McKenzie Wark on Thu, 1 Apr 1999 11:57:59 +0200 (CEST)

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<nettime> kosovo/internet (fwd)

Date: Fri, 02 Apr 1999 05:09:04 +1000
From: jon casimir <>

Main story

"Last night," Sevdie Amehti writes, "NATO threats came true. Messiles
started to fall like rains on Prishtina. Some five of them were seen and
they were furtive. They looked like flames and falling like stars. One
of them ... was so furtive that those watching from the windows felt the
rush of the windblow on their nose and chest."

Amehti's grasp of English might be an awkward one, but his grasp of
technology is not. And so it is that his descriptions of events in
Kosovo have joined the steady flow of eye witness reporting, refugee
information, making its way from the Balkans to the world via the

And in every one of his words is the truth that if the first task of
modern war is to take control of the media, the arena in which battles
are increasingly fought, then the Net makes it a trickier proposition.

Last week the Serbian Government expelled journalists from NATO
countries. It closed a satellite service that feeds live video to the
worlds' major broadcasters. It also clamped down on internal media,
shutting radio stations and tightly controlling what is seen on
television. But it has so far been unable to do much about the DIY world
of the Net, where the flow of independent information can route around

Indeed, in every conflict of the last decade, from Tiananmen Square to
the Gulf War to Sarajevo, email has helped to bring the rest of us
closer to the action. Though wartorn countries do not tend to be those
with high Internet penetration, there are always a few people, often
students in capital cities, who have access to the outside world and
something to say.

In this instance, Amehti's words were relayed not by a student, but by
the unlikeliest of sources, Father Sava Janjic, a Serbian orthodox monk
who lives in the 663-year-old Decani monastery (west of Pristina near
the town of Pech).

Since July last year, Fr Sava has been using the tools offered by the
Net (a mailing list and a Web site) to spread word of events in his
region. The 33 year old monk keeps in contact with a circle of other
observers by phone and email. He surfs the Net for news to relay, often
disseminating material banned by Belgrade.

With a government reluctant to silence a monk, he has taken it upon
himself to dispute the official versions presented by the media machines
of both sides, and has been as critical of the actions of Slobodan
Milosevic as he is of the NATO air strikes.

"It is my moral obligation," he wrote last week, "to say that the
statements  by the NATO officials that only military targets are
attacked in Yugoslavia are not true and they are intended to deceive
many peace loving people in the West that their air force is in a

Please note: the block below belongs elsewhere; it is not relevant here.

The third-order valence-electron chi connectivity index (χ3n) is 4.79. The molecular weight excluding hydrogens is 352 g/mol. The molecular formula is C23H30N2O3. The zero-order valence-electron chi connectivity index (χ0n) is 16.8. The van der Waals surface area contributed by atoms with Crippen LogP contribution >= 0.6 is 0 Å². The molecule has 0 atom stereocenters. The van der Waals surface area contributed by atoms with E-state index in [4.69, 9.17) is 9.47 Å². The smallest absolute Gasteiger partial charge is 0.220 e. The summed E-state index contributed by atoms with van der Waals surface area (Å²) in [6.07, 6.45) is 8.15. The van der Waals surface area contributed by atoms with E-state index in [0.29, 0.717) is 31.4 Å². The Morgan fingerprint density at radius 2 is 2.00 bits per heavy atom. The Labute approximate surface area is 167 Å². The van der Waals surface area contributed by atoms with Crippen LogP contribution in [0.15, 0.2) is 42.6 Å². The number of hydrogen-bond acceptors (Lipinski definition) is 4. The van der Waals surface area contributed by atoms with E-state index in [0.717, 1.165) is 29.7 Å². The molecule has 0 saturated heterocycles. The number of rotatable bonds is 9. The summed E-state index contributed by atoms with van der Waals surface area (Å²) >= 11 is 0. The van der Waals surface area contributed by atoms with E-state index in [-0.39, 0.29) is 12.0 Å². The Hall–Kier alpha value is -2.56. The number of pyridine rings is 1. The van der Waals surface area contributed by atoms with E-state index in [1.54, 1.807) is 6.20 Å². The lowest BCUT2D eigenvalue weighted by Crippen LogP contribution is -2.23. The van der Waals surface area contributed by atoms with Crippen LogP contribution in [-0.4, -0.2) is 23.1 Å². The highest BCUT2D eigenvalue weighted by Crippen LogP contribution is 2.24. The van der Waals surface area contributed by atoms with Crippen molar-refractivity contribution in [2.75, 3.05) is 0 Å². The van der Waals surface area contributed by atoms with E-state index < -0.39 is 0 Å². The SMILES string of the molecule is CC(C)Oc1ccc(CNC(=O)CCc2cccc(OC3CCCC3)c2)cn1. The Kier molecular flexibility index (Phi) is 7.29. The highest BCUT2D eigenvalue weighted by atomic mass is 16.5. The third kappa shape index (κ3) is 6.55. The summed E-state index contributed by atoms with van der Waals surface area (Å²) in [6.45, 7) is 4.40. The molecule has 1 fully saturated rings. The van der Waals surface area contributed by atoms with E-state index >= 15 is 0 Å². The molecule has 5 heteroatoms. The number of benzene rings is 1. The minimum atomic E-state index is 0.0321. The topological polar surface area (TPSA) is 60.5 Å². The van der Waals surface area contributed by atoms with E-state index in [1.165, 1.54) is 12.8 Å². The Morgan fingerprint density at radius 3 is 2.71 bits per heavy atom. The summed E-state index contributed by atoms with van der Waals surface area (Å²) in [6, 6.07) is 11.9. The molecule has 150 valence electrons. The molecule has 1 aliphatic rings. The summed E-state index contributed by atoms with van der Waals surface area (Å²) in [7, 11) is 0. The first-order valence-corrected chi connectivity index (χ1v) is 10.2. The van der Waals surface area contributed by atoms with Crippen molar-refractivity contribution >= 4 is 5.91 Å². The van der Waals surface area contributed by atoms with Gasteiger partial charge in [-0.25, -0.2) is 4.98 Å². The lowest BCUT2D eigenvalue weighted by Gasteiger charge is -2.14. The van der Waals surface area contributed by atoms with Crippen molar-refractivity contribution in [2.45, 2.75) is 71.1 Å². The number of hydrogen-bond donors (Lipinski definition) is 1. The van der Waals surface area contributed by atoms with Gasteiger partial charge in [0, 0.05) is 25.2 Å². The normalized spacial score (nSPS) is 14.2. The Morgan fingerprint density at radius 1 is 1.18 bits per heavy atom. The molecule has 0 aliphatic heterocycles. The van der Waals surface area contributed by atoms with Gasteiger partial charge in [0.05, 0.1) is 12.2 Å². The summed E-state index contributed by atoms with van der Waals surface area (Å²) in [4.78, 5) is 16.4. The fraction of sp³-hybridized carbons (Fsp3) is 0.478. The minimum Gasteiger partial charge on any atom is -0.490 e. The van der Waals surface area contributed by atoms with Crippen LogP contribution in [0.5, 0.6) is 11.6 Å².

'humanitarian' action."

While NATO was huffing about its accuracy, Fr Sava was saying his
"credible sources" were telling him that dozens of civilian facilities
(infrastructure, education, telecommunication, environment and traffic
facilities) had been destroyed as well. But it is his concern for the
everyday lives of Serbs and Albanians, for the human cost of the crisis,
that is most affecting.

At a time when much of what we see and read in the mass media seems
either stage-managed or heavily massaged, the first-person words of
ordinary people such as Fr Sava and Amehti have a startling clarity to
them, even though their expression can be faltering. They make it hard
to see war as an arm wrestle between powers. They make it hard to accept
terms like the Gulf War's "collateral damage".

Sure, the reader has to judge the extent of personal biases, to decide
whether or not to trust the author's view, but these are small hurdles.
And really, not so different from the decisions we must make about
"official" reporting.

Raw, first hand reports (most of these reporters can be emailed back
too) are finding their way onto mailing lists, newsgroup discussions and
Web sites such as that belonging to The Institute for War and Peace
Reporting (, a London-based, non-profit, pro-democratic
group which specialises in what it calls "inside analysis", on the
ground pictures from correspondents named and unnamed.

"Until few days ago," one wrote this week, "I felt very sorry for the
Albanian people suffering in the villages and all they were going
through. I don't anymore. Now, I fight for my own survival. I try to
stay alive and as normal as I can, though it's difficult. This morning,
I almost collapsed out of breath while running towards my house to see
if my parents are still OK. There's no phone, so every time I go to
spend a night somewhere else, I kiss my mother and my father, and have
the terrible feeling that I won't see them anymore."

Mailing lists such as the Syndicate ( and Kosovo
Reports ( are beginning to bulge
with volunteer journalists offering their impressions. Belgrade resident
Srdjan Stojanovic has been filing his thoughts to the latter list, set
up to channel precisely this kind of informal media.

"Throughout this ordeal," he explained on Sunday, "I have tried to write
stories with very personal perspective, unlike pro journalism and
reporting ... I have tried to explain and paint for you the picture of
worried human beings in Yugoslavia, victims of vicious political play
and hypocritical media."